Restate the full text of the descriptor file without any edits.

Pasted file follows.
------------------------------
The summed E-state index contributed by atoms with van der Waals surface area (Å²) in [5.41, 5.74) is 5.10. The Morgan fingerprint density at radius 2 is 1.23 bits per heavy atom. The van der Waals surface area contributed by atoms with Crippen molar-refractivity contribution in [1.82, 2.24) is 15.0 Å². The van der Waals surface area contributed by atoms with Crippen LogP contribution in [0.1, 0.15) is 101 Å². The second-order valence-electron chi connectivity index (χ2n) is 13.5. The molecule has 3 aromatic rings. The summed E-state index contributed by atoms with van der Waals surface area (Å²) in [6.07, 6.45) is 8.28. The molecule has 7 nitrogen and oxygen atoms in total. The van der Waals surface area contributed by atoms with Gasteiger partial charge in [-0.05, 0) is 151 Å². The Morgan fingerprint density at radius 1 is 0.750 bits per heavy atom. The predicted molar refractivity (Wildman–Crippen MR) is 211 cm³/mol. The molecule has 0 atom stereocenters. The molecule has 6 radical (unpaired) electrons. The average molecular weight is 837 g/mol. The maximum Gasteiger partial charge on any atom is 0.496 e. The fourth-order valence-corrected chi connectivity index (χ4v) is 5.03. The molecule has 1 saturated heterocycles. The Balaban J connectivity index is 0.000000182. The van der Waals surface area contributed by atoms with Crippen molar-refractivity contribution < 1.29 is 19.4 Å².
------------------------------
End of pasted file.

The summed E-state index contributed by atoms with van der Waals surface area (Å²) in [5.41, 5.74) is 5.10. The Morgan fingerprint density at radius 2 is 1.23 bits per heavy atom. The van der Waals surface area contributed by atoms with Crippen molar-refractivity contribution in [1.82, 2.24) is 15.0 Å². The van der Waals surface area contributed by atoms with Crippen LogP contribution in [0.1, 0.15) is 101 Å². The second-order valence-electron chi connectivity index (χ2n) is 13.5. The molecule has 3 aromatic rings. The summed E-state index contributed by atoms with van der Waals surface area (Å²) in [6.07, 6.45) is 8.28. The molecule has 7 nitrogen and oxygen atoms in total. The van der Waals surface area contributed by atoms with Gasteiger partial charge in [-0.05, 0) is 151 Å². The Morgan fingerprint density at radius 1 is 0.750 bits per heavy atom. The predicted molar refractivity (Wildman–Crippen MR) is 211 cm³/mol. The molecule has 0 atom stereocenters. The molecule has 6 radical (unpaired) electrons. The average molecular weight is 837 g/mol. The maximum Gasteiger partial charge on any atom is 0.496 e. The fourth-order valence-corrected chi connectivity index (χ4v) is 5.03. The molecule has 1 saturated heterocycles. The Balaban J connectivity index is 0.000000182. The van der Waals surface area contributed by atoms with Crippen molar-refractivity contribution < 1.29 is 19.4 Å².